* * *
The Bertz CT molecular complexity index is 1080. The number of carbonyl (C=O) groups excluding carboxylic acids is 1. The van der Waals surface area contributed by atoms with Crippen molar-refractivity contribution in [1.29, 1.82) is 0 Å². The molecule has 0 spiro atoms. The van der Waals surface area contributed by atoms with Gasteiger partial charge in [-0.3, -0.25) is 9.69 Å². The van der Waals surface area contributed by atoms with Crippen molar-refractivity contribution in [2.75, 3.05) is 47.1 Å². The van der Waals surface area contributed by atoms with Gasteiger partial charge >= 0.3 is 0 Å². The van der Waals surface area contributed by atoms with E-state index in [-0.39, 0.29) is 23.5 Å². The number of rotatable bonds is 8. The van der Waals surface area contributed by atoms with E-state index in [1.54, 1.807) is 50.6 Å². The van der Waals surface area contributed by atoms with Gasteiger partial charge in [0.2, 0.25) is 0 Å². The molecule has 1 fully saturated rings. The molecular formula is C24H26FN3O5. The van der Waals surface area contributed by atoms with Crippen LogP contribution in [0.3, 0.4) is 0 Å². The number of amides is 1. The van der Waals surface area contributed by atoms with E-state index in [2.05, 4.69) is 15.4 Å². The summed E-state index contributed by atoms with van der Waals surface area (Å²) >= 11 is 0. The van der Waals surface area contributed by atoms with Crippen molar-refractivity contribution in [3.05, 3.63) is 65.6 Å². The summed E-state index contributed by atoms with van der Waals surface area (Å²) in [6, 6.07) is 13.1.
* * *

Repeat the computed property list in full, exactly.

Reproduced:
The Bertz CT molecular complexity index is 1080. The number of carbonyl (C=O) groups excluding carboxylic acids is 1. The van der Waals surface area contributed by atoms with Crippen molar-refractivity contribution in [1.29, 1.82) is 0 Å². The molecule has 0 spiro atoms. The van der Waals surface area contributed by atoms with Gasteiger partial charge in [-0.3, -0.25) is 9.69 Å². The van der Waals surface area contributed by atoms with Crippen molar-refractivity contribution in [2.75, 3.05) is 47.1 Å². The van der Waals surface area contributed by atoms with Gasteiger partial charge >= 0.3 is 0 Å². The van der Waals surface area contributed by atoms with E-state index in [-0.39, 0.29) is 23.5 Å². The number of rotatable bonds is 8. The van der Waals surface area contributed by atoms with E-state index in [1.54, 1.807) is 50.6 Å². The van der Waals surface area contributed by atoms with Gasteiger partial charge in [0.2, 0.25) is 0 Å². The molecule has 1 fully saturated rings. The molecular formula is C24H26FN3O5. The van der Waals surface area contributed by atoms with Crippen LogP contribution in [0.3, 0.4) is 0 Å². The number of amides is 1. The van der Waals surface area contributed by atoms with E-state index in [2.05, 4.69) is 15.4 Å². The summed E-state index contributed by atoms with van der Waals surface area (Å²) >= 11 is 0. The van der Waals surface area contributed by atoms with Crippen molar-refractivity contribution in [3.05, 3.63) is 65.6 Å². The summed E-state index contributed by atoms with van der Waals surface area (Å²) in [6, 6.07) is 13.1.